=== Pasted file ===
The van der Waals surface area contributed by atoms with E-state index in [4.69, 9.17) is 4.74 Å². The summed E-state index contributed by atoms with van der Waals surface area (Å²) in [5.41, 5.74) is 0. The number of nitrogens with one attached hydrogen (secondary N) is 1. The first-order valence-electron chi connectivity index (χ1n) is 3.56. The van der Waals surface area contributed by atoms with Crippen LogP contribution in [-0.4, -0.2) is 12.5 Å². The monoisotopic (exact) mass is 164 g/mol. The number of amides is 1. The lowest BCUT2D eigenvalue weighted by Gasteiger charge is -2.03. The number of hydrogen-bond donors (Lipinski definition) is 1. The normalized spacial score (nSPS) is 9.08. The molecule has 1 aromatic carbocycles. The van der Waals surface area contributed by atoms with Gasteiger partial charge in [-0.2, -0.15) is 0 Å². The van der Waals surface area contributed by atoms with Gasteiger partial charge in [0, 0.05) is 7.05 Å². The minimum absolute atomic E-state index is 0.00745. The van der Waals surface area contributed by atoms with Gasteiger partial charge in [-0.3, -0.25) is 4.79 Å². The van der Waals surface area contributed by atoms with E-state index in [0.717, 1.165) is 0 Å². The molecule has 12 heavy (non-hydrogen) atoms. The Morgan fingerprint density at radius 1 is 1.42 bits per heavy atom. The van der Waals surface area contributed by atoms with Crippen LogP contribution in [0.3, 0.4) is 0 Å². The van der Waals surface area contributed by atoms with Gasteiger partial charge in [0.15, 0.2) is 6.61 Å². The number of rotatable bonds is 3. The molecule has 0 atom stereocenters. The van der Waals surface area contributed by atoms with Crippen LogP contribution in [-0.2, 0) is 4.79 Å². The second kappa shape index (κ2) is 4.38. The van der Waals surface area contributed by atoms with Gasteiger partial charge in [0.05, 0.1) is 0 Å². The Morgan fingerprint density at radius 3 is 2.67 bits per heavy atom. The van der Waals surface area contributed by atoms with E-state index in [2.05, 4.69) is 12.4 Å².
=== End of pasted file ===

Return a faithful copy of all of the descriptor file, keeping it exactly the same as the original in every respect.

The van der Waals surface area contributed by atoms with E-state index in [4.69, 9.17) is 4.74 Å². The summed E-state index contributed by atoms with van der Waals surface area (Å²) in [5.41, 5.74) is 0. The number of nitrogens with one attached hydrogen (secondary N) is 1. The first-order valence-electron chi connectivity index (χ1n) is 3.56. The van der Waals surface area contributed by atoms with Crippen LogP contribution in [-0.4, -0.2) is 12.5 Å². The monoisotopic (exact) mass is 164 g/mol. The number of amides is 1. The lowest BCUT2D eigenvalue weighted by Gasteiger charge is -2.03. The number of hydrogen-bond donors (Lipinski definition) is 1. The normalized spacial score (nSPS) is 9.08. The molecule has 1 aromatic carbocycles. The van der Waals surface area contributed by atoms with Gasteiger partial charge in [-0.2, -0.15) is 0 Å². The van der Waals surface area contributed by atoms with Gasteiger partial charge in [0, 0.05) is 7.05 Å². The minimum absolute atomic E-state index is 0.00745. The van der Waals surface area contributed by atoms with Gasteiger partial charge in [-0.3, -0.25) is 4.79 Å². The van der Waals surface area contributed by atoms with E-state index in [0.717, 1.165) is 0 Å². The molecule has 12 heavy (non-hydrogen) atoms. The Morgan fingerprint density at radius 1 is 1.42 bits per heavy atom. The van der Waals surface area contributed by atoms with Crippen LogP contribution in [0.3, 0.4) is 0 Å². The van der Waals surface area contributed by atoms with Gasteiger partial charge in [0.15, 0.2) is 6.61 Å². The number of rotatable bonds is 3. The molecule has 0 atom stereocenters. The van der Waals surface area contributed by atoms with Crippen LogP contribution in [-0.2, 0) is 4.79 Å². The second kappa shape index (κ2) is 4.38. The van der Waals surface area contributed by atoms with Gasteiger partial charge in [0.05, 0.1) is 0 Å². The Morgan fingerprint density at radius 3 is 2.67 bits per heavy atom. The van der Waals surface area contributed by atoms with E-state index in [2.05, 4.69) is 12.4 Å².